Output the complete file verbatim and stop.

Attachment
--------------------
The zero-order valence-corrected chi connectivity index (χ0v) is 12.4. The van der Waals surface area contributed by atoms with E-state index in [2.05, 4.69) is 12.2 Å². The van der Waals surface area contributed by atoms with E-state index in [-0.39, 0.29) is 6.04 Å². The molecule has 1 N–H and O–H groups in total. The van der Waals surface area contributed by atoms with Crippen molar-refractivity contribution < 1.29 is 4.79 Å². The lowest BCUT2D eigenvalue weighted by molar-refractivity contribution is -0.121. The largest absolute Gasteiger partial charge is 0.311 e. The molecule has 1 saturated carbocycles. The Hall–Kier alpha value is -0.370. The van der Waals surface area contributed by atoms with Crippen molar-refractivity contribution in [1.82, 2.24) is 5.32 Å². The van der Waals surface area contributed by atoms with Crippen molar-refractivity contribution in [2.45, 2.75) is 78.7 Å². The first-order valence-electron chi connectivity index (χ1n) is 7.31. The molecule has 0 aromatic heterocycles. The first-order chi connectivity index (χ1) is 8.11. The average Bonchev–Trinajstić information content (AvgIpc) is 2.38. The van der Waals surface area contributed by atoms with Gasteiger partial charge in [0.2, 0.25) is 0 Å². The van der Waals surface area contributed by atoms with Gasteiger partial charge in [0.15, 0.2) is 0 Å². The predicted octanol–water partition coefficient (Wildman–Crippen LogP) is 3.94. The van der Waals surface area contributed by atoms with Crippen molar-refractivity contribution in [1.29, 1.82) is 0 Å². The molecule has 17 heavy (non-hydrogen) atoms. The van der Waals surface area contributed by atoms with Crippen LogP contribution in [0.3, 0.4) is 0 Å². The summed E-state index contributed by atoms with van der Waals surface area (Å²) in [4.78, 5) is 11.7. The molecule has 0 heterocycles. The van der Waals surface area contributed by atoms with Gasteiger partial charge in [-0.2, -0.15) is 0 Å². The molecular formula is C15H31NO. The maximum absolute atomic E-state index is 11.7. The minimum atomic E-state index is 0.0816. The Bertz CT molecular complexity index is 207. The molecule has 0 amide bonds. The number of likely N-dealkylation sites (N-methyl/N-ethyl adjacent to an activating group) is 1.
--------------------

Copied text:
The zero-order valence-corrected chi connectivity index (χ0v) is 12.4. The van der Waals surface area contributed by atoms with E-state index in [2.05, 4.69) is 12.2 Å². The van der Waals surface area contributed by atoms with E-state index in [-0.39, 0.29) is 6.04 Å². The molecule has 1 N–H and O–H groups in total. The van der Waals surface area contributed by atoms with Crippen molar-refractivity contribution < 1.29 is 4.79 Å². The lowest BCUT2D eigenvalue weighted by molar-refractivity contribution is -0.121. The largest absolute Gasteiger partial charge is 0.311 e. The molecule has 1 saturated carbocycles. The Hall–Kier alpha value is -0.370. The van der Waals surface area contributed by atoms with Crippen molar-refractivity contribution in [1.82, 2.24) is 5.32 Å². The van der Waals surface area contributed by atoms with Crippen molar-refractivity contribution in [2.45, 2.75) is 78.7 Å². The first-order valence-electron chi connectivity index (χ1n) is 7.31. The molecule has 0 aromatic heterocycles. The first-order chi connectivity index (χ1) is 8.11. The average Bonchev–Trinajstić information content (AvgIpc) is 2.38. The van der Waals surface area contributed by atoms with Gasteiger partial charge in [0.2, 0.25) is 0 Å². The van der Waals surface area contributed by atoms with Gasteiger partial charge in [0.15, 0.2) is 0 Å². The predicted octanol–water partition coefficient (Wildman–Crippen LogP) is 3.94. The van der Waals surface area contributed by atoms with Crippen molar-refractivity contribution in [1.29, 1.82) is 0 Å². The molecule has 17 heavy (non-hydrogen) atoms. The van der Waals surface area contributed by atoms with Crippen LogP contribution in [0.3, 0.4) is 0 Å². The summed E-state index contributed by atoms with van der Waals surface area (Å²) in [4.78, 5) is 11.7. The molecule has 0 heterocycles. The van der Waals surface area contributed by atoms with Gasteiger partial charge in [-0.2, -0.15) is 0 Å². The molecular formula is C15H31NO. The maximum absolute atomic E-state index is 11.7. The minimum atomic E-state index is 0.0816. The Bertz CT molecular complexity index is 207. The molecule has 0 amide bonds. The number of likely N-dealkylation sites (N-methyl/N-ethyl adjacent to an activating group) is 1.